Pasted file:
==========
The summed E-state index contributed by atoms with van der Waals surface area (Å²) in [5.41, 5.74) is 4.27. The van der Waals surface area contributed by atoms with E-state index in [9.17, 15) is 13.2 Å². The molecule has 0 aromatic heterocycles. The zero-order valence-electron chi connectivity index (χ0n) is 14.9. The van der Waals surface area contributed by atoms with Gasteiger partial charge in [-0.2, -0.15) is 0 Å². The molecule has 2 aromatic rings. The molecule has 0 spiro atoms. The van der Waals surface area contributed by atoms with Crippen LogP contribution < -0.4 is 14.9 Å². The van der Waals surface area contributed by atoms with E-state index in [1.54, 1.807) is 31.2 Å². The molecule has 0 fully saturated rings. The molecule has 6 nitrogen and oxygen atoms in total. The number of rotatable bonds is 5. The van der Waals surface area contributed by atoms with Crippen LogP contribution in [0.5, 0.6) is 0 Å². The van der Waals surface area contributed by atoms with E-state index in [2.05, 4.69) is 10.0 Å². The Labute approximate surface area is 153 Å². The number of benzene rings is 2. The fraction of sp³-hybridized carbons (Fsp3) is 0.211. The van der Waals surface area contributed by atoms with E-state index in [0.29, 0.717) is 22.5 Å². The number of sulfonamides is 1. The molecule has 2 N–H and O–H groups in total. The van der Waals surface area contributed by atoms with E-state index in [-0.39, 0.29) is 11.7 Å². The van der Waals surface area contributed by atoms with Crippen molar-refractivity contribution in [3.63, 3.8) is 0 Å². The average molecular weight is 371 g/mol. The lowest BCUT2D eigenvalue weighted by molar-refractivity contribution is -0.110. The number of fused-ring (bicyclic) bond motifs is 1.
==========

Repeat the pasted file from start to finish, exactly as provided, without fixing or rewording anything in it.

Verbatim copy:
The summed E-state index contributed by atoms with van der Waals surface area (Å²) in [5.41, 5.74) is 4.27. The van der Waals surface area contributed by atoms with E-state index in [9.17, 15) is 13.2 Å². The molecule has 0 aromatic heterocycles. The zero-order valence-electron chi connectivity index (χ0n) is 14.9. The van der Waals surface area contributed by atoms with Gasteiger partial charge in [-0.2, -0.15) is 0 Å². The molecule has 2 aromatic rings. The molecule has 0 spiro atoms. The van der Waals surface area contributed by atoms with Crippen LogP contribution < -0.4 is 14.9 Å². The van der Waals surface area contributed by atoms with E-state index in [1.54, 1.807) is 31.2 Å². The molecule has 0 fully saturated rings. The molecule has 6 nitrogen and oxygen atoms in total. The number of rotatable bonds is 5. The van der Waals surface area contributed by atoms with Crippen LogP contribution in [0.5, 0.6) is 0 Å². The van der Waals surface area contributed by atoms with E-state index in [2.05, 4.69) is 10.0 Å². The Labute approximate surface area is 153 Å². The number of benzene rings is 2. The fraction of sp³-hybridized carbons (Fsp3) is 0.211. The van der Waals surface area contributed by atoms with E-state index in [0.29, 0.717) is 22.5 Å². The number of sulfonamides is 1. The molecule has 2 N–H and O–H groups in total. The van der Waals surface area contributed by atoms with E-state index in [-0.39, 0.29) is 11.7 Å². The van der Waals surface area contributed by atoms with Crippen molar-refractivity contribution in [3.63, 3.8) is 0 Å². The average molecular weight is 371 g/mol. The lowest BCUT2D eigenvalue weighted by molar-refractivity contribution is -0.110. The number of fused-ring (bicyclic) bond motifs is 1.